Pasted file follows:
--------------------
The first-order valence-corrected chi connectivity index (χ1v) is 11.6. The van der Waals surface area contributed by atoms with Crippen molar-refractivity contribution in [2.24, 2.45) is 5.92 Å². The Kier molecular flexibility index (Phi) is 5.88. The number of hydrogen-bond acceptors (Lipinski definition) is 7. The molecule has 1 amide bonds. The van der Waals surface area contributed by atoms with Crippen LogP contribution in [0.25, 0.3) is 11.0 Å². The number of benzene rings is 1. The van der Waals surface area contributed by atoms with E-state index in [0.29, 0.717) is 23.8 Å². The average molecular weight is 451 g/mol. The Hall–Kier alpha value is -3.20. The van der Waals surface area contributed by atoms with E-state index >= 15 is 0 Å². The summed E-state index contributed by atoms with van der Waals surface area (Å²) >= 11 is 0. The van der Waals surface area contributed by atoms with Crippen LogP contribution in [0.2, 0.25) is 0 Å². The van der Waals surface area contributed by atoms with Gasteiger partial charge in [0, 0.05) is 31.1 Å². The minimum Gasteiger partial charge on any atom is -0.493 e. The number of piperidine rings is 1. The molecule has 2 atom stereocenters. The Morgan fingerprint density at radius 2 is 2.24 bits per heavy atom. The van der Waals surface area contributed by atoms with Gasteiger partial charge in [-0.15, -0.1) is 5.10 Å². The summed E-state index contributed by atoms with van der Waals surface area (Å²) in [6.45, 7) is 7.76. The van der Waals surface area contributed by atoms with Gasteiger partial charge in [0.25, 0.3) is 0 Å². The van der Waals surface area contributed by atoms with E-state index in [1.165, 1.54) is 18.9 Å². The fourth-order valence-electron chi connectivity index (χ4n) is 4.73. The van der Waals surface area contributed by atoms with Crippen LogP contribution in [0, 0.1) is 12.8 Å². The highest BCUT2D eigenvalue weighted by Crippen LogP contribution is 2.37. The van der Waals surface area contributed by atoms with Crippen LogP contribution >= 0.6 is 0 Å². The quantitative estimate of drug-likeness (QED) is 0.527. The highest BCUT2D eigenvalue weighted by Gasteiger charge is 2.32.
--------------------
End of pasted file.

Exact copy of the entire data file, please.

The first-order valence-corrected chi connectivity index (χ1v) is 11.6. The van der Waals surface area contributed by atoms with Crippen molar-refractivity contribution in [2.24, 2.45) is 5.92 Å². The Kier molecular flexibility index (Phi) is 5.88. The number of hydrogen-bond acceptors (Lipinski definition) is 7. The molecule has 1 amide bonds. The van der Waals surface area contributed by atoms with Crippen LogP contribution in [0.25, 0.3) is 11.0 Å². The number of benzene rings is 1. The van der Waals surface area contributed by atoms with E-state index in [0.29, 0.717) is 23.8 Å². The average molecular weight is 451 g/mol. The Hall–Kier alpha value is -3.20. The van der Waals surface area contributed by atoms with E-state index >= 15 is 0 Å². The summed E-state index contributed by atoms with van der Waals surface area (Å²) >= 11 is 0. The van der Waals surface area contributed by atoms with Crippen LogP contribution in [0.2, 0.25) is 0 Å². The van der Waals surface area contributed by atoms with Gasteiger partial charge in [0, 0.05) is 31.1 Å². The minimum Gasteiger partial charge on any atom is -0.493 e. The number of piperidine rings is 1. The molecule has 2 atom stereocenters. The Morgan fingerprint density at radius 2 is 2.24 bits per heavy atom. The van der Waals surface area contributed by atoms with Gasteiger partial charge in [-0.15, -0.1) is 5.10 Å². The summed E-state index contributed by atoms with van der Waals surface area (Å²) in [6.45, 7) is 7.76. The van der Waals surface area contributed by atoms with Gasteiger partial charge in [0.25, 0.3) is 0 Å². The van der Waals surface area contributed by atoms with E-state index in [1.165, 1.54) is 18.9 Å². The fourth-order valence-electron chi connectivity index (χ4n) is 4.73. The van der Waals surface area contributed by atoms with Crippen LogP contribution in [0, 0.1) is 12.8 Å². The highest BCUT2D eigenvalue weighted by Crippen LogP contribution is 2.37. The van der Waals surface area contributed by atoms with Crippen LogP contribution >= 0.6 is 0 Å². The quantitative estimate of drug-likeness (QED) is 0.527. The highest BCUT2D eigenvalue weighted by Gasteiger charge is 2.32.